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Response to Review no. 432

Simon Brown’s review raises several important questions in relation to recent developments in the study of early cinema, not least the growing focus on the need for interdisciplinary approaches that provide access to this rich material for a broad spectrum of scholars and general public alike. His analysis of the paradigm shift from a textual to a contextual approach is a very welcome recognition not only of our need to re-focus and re-think our attitudes to early film, but also of the need to establish an intellectual framework within which this can take place. We share his frustration with this grand project because although many of the outcomes of the original AHRB funded project have been completed, in terms of the overall richness of the collection, we are still at a relatively early stage. The Mitchell and Kenyon Project, like the current London Project, are part of this evolving landscape and will help define the interpretive strategies needed to fully realise the potential of such important historical texts.

Our book was, as we clearly stated, a first attempt at trying to suggest how such a vast (over 800 films) collection could be approached and interrogated by scholars from a broad range of critical and disciplinary perspectives. It was the result of an AHRB funded partnership between the bfi and the National Fairground Archive whose primary focus was the conservation and contextualisation of the films in terms of their production and exhibition. The book was one of many significant outputs from this project and should be read within this broader context. It certainly does not represent the definitive or last word on Mitchell and Kenyon, but merely the first. If nothing else we wanted to provide a sense of what was possible in terms of understanding and fully appreciating this body of work, and to stimulate a set of ongoing interpretations of this material which were not simply rooted in the area of film studies. We have a very strong sense that other historians will certainly take up the challenge and begin to develop their own interpretive approaches, and that Mitchell and Kenyon will prove a rich resource for many, many years to come.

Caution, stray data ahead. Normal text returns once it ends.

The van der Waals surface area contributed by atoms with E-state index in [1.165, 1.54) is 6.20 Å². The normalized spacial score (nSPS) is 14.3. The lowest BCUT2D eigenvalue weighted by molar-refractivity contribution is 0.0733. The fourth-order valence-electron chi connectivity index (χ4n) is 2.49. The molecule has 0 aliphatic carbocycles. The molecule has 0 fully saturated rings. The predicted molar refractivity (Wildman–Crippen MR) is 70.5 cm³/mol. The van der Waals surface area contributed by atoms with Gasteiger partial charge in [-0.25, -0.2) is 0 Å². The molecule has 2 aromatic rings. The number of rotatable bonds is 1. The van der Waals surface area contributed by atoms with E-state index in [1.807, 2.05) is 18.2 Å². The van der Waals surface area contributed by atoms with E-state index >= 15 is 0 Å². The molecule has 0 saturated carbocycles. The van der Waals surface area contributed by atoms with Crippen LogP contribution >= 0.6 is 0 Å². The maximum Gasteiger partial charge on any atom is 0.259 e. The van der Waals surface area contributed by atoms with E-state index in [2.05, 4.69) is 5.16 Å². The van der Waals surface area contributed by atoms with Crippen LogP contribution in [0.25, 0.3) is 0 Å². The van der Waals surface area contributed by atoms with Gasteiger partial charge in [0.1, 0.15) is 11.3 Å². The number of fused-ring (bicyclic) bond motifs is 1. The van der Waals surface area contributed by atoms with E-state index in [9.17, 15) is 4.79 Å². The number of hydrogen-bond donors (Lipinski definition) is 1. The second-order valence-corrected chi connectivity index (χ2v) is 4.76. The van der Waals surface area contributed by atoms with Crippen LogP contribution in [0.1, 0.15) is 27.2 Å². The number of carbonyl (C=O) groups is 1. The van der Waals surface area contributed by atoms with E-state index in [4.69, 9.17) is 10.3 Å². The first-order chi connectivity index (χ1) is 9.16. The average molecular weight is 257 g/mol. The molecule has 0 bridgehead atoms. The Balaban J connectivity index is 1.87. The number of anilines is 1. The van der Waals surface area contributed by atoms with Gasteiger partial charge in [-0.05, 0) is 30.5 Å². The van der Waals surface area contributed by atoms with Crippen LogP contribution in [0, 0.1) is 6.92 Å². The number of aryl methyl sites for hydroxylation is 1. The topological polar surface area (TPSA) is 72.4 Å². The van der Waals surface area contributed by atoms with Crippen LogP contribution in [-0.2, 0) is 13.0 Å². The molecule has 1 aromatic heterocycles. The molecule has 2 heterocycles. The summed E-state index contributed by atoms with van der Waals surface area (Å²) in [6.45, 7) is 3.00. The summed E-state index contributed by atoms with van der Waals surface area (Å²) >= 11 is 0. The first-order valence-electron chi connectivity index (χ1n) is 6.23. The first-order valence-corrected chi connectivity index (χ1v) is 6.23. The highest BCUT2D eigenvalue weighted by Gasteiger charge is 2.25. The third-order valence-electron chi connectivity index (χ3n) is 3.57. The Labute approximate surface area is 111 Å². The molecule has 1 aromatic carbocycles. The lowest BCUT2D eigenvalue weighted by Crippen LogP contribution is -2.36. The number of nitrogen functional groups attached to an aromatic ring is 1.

Many of the omissions cited by the reviewer are covered in other published or forthcoming materials which we would like to draw your attention to below.

Articles in print/press

Toulmin, V., ‘An early film crime rediscovered: Mitchell and Kenyon’s arrest of Goudie (1901)’, Film History, vol. xvi, no. 1 (2004), 37–53.

Toulmin, V., ‘The importance of the programme in early film presentation’, KINtop 11: Kinematographen-Programme (2002), 19–34.

Toulmin, V., ‘The cinematograph at the Goose Fair’, in ed. Alan Burton, Proceedings of the British Silent Film Weekend (Trowbridge, 2001), 76–86.

Toulmin V., ‘Local films for local people: travelling showmen and the commissioning of regional films, 1900–1902’, Film History, vol. xiii (2001), 118–138.

Toulmin, V. and Loiperdinger, M., ‘Is it you? Recognition, representation and response in relation to the local film’, Film History (forthcoming, 2005).

Toulmin, V., Russell, P. and Neal, T., ‘The Mitchell and Kenyon Collection: rewriting film history’, The Moving Image: Journal of Moving Image Archivist (Minneapolis, 2003), 1–18.

Whalley, R. and Worden, P., ‘Forgotten firm: a short chronological account of Mitchell and Kenyon, cinematographers’, Film History, vol. x (1998).

DVD Production

The Lost World of Mitchell & Kenyon: Edwardian Britain on Film (co-produced by BBC World and bfi, 2005).

Electric Edwardians: The Films of Mitchell & Kenyon (selected by Dr Vanessa Toulmin, additional filmic extras include the Boer War Films, introduction to the Archive, the factory gates films, with a 28 page illustrated essay/booklet to accompany the films, forthcoming May 2005).

Electric Edwardians: Mitchell & Kenyon on Tour

This is currently touring the country and venues include the National Film Theatre, Wolverhampton, Glasgow, Sheffield, Manchester, Bradford, Oxford, Nottingham, Cardiff, Lancaster, Derby and Leicester. A series of three themed evenings at the National Film Theatre in February co-presented by Dr Vanessa Toulmin and the subject historians, Professor John Walton (leisure), Ian Yearsley (transport) and Professor Dave Russell (football).

For further details of the tour please see <>.

Web Material

Sagar Mitchell and James Kenyon, an introductory biography: <>.

The Mitchell and Kenyon Collection: <>.

Mitchell and Kenyon and the Showmen:


The full listing of the Mitchell & Kenyon films will be found in the filmography which will contain an introductory essay to the Collection outlining the issues of researching the collection, the lack of business papers and the role of the exhibition showmen in the development of early film practice and exhibition in the North of England (Vanessa Toulmin, Mitchell & Kenyon: An Annotated Filmography 1998 –1913 (bfi, forthcoming)).